10 August 2014

Africa: Ebola - North Carolina to Quarantine Africa Missionaries

Officials in North Carolina will quarantine missionaries returning to the US from West African nations afflicted during the current Ebola outbreak. A Sierra Leonean in Germany tested negative after being quarantined.

The 21-day quarantine represents the longest duration of Ebola incubation - though the average period runs just 10 days - between subjects' last potential contact with someone infected and the onset of the illness.

"Quarantine is a public health measure to protect the public that requires healthy people who were exposed to a disease to be prevented from contact with others until it is certain that they are not infected," Dr. Stephen Keener, medical director in Mecklenburg County, said Sunday.

Missionaries from the North Carolina-based Christian aid groups SIM USA and Samaritan's Purse have worked to help combat the widest outbreak of the disease on record. However, at least two of the relief workers have contracted the virus so far and doctors have placed them in isolation at Emory University in the state of Georgia, where their condition has improved with the help of an experimental drug.

Germany had also quarantined at least one person (scene pictured at top of article) in the north of the country. Hamburg doctors released a Sierra Leonean after he tested negative on Sunday. They quarantined him on Saturday afternoon with a fever and vomiting.

International measures

In Nigeria, where health authorities are overwhelmed by the virus, a newspaper reported Sunday that the bodies of Ebola victims could no longer be transported for burial. Two people have died in Nigeria of Ebola, where seven patients are currently infected and 70 are under surveillance.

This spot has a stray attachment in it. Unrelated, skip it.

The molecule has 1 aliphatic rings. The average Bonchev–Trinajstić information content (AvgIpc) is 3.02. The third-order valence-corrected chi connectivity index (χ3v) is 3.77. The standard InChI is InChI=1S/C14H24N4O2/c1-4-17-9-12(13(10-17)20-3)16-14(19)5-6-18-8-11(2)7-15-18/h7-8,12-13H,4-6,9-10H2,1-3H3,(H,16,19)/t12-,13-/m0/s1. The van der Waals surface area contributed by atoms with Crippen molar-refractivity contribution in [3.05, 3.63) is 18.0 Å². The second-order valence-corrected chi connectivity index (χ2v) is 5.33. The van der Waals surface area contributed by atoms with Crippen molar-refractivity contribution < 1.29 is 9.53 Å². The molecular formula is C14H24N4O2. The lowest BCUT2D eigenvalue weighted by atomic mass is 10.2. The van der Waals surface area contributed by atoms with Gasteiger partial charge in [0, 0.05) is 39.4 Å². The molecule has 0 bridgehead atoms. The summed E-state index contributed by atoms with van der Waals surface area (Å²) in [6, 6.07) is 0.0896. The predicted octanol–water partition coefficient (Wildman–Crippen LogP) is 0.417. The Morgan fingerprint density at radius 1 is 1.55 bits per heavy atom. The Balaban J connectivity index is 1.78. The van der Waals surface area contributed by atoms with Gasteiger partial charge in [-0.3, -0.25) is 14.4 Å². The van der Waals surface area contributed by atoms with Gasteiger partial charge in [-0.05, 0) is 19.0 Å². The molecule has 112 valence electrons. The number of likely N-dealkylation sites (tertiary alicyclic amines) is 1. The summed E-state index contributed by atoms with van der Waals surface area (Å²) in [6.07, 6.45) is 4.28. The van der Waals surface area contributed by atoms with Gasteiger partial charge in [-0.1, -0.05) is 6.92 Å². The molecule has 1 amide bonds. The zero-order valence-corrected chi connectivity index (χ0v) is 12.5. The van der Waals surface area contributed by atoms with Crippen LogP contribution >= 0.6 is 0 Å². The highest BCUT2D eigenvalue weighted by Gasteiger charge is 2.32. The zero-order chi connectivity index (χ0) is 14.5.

Ebola spreads through contact with the bodily fluids of infected people and has a historical fatality rate of 90 percent, though the current outbreak has run 55-60 percent. The virus has killed 900 people this year in Guinea, Sierra Leone and Liberia. Ebola has no vaccine or treatment, though the British pharmaceutical company GlaxoSmithKline hopes to begin clinical tests on a new vaccine this year.

In Madrid, doctors will treat the priest Miguel Pajares - infected in Liberia and the first known Ebola carrier on European soil during the current outbreak - with the experimental drug ZMapp, Spain's Health Ministry announced on Sunday. Doctors have determined that the 65-year-old Spanish nun Juliana Bonoha Bohe, who worked at the same hospital as Pajares in Liberia, does not have Ebola.

(Reuters, AFP, AP)


'Unity of Regional Trading Blocs Crucial to End Fake Products'

Uniting the East African Community (EAC), the Southern African Development Community and the Common Market for Eastern… Read more »

Copyright © 2014 Deutsche Welle. All rights reserved. Distributed by AllAfrica Global Media (allAfrica.com). To contact the copyright holder directly for corrections — or for permission to republish or make other authorized use of this material, click here.

AllAfrica publishes around 1,200 reports a day from more than 140 news organizations and over 500 other institutions and individuals, representing a diversity of positions on every topic. We publish news and views ranging from vigorous opponents of governments to government publications and spokespersons. Publishers named above each report are responsible for their own content, which AllAfrica does not have the legal right to edit or correct.

Articles and commentaries that identify allAfrica.com as the publisher are produced or commissioned by AllAfrica. To address comments or complaints, please Contact us.